• Increased torque: TDI engines can produce huge surges of torque which makes them great for heavy hauling.

TDI vs CRDi: The final verdict

TDI (Turbocharged Direct Injection) CRDi (Common Rail Direct Injection)
Configuration Uses a turbocharger for exhaust gas recirculation to improve efficiency Uses a high-pressure fuel injection system for efficient fuel delivery
Manufacturing Cost Cars with TDI diesel engine cost more CRDi is cheaper to manufacture
Ownership TDI is only exclusive to VW owned cars/car brands CRDi can be used to a myriad of cars/car brands
Maintenance TDI is simple and relatively cheaper to maintain CRDi is complex and thereby expensive to service and maintain.

What is #DieselGate?

The Volkswagen emission scandal, also known as Diesel Gate or Emissions Gate came to light in September of 2015 when the Volkswagen Group was found violating The Clean Air Act institutionalised by The United States Environmental Protection Agency (EPA). It was found that Volkswagen had planted a Cheat Device with their TDI diesel engine cars in order to fool the system during an emission testing.

Volkswagen fitted this cheat device in about 11,000,000 cars worldwide, including 500,000 in the United States, between 2009 through 2015. This cheat device caused the NOx (Nitrogen Oxide) output of the car to meet US standards during routine testing. The actual output was later on found to be upto 40 times above the permissible limit.

Must Read: Electric Cars in India | The Clear Picture

What is the future of diesel engines in India?

There was a time when one out of every two cars sold in India used to be a diesel car; now that number is down to only one in five. The future of the diesel engine in India is rather grim. With the inevitable arrival of the BS6 (Bharat Stage 6) norms in India by 2020, major car manufacturers like Renault, Maruti Suzuki, Volkswagen are pulling the plug on the diesel engines. The Indian market will say its last goodbye to small capacity diesel engines.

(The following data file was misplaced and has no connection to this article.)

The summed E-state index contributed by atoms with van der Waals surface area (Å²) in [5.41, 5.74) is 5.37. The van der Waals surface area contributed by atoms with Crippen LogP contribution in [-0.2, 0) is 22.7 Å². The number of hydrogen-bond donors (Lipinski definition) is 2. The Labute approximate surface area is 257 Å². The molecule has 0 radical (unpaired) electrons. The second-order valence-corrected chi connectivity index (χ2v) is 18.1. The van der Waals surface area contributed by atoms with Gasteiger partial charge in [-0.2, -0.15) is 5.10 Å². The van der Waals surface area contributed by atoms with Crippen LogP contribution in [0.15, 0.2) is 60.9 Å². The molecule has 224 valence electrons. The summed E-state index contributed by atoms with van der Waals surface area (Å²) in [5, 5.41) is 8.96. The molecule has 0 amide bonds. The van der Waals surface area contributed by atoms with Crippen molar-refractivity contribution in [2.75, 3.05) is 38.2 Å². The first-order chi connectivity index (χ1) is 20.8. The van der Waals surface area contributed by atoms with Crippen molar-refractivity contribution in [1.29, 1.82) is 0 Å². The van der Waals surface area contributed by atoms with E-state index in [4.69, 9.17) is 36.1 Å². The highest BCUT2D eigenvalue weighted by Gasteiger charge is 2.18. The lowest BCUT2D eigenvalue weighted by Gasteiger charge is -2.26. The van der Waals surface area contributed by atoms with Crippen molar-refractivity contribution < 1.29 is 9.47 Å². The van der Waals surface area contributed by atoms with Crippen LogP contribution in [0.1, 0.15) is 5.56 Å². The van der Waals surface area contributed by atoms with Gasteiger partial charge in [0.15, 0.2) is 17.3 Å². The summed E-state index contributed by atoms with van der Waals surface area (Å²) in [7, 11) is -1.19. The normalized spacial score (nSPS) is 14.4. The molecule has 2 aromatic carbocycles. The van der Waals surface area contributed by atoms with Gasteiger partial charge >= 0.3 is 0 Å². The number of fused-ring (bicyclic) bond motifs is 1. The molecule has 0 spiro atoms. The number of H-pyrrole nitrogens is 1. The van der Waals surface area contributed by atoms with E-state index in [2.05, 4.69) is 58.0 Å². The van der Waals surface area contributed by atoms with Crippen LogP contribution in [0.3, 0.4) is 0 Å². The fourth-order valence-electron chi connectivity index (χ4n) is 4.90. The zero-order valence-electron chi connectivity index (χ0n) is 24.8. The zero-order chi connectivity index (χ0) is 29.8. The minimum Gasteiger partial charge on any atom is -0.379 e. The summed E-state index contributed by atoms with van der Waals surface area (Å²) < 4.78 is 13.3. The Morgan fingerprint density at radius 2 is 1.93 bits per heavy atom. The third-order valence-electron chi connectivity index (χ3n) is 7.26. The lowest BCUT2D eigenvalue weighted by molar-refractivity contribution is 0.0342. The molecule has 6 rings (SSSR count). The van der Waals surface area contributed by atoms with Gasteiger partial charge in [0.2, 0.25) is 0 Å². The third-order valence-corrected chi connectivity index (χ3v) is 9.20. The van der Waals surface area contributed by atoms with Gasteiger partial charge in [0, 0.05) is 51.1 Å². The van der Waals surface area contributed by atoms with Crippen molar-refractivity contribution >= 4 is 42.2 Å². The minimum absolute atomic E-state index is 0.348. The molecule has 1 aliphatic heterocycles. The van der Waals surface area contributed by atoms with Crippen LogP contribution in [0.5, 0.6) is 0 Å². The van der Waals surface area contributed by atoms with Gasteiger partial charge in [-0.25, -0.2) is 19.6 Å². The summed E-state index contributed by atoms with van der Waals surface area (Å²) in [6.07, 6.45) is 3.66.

Read BS6 (Bharat Stage 6) | Explained

A report compared new diesel car sales in India in 2012-2013 vs 2018-2019 and found a massive drop from 47% to a mere 19% share in sales. Even the share of diesel SUVs has declined from 98% in 2012 to 83% in 2018-19.

Moreover, the new BS6 standard will pull car manufacturers back to the drawing board with an estimated investment of more than billions into developing cleaner diesel engines. Indian car manufacturer, Maruti Suzuki has decided to stop producing diesel cars altogether citing the high cost of compliance with small diesel engines (it may still produce bigger capacity diesel cars). Adding fuel to the fire was the #dieselgate that exposed Volkswagen malicious intent to fool emission standards. All in all, diesel has (or rather is) losing its credibility and the day isn’t far that we bid adieu to the diesel engine once and for all.

Also Read: The Future Of The Diesel Engine

Will diesel cars be banned in India?

As per the Supreme Court mandate, diesel cars that are more than 10-year-old are banned. Also, diesel vehicles displacing more than 2000CC are now liable to pay environment pollution charges and environment cess is collected from each litre of diesel sold in Delhi.

But, it should also be noted that the SUV market in India has remained strong. With 7 out of 10 cars sold in India falling the hatchback or sedan category, Diesel SUVs have held a bullish position for the past many years. 70% of SUV buyers prefer the diesel variant with 30% going for petrol. There is also no denying that Diesel engines are remarkably efficient and cheap to maintain which is why they find use in all sorts of commercial transportation activities pan India. Banning Diesel fuel is not a smart move to make.

Popular Read: Ethanol | Future Fuel Of India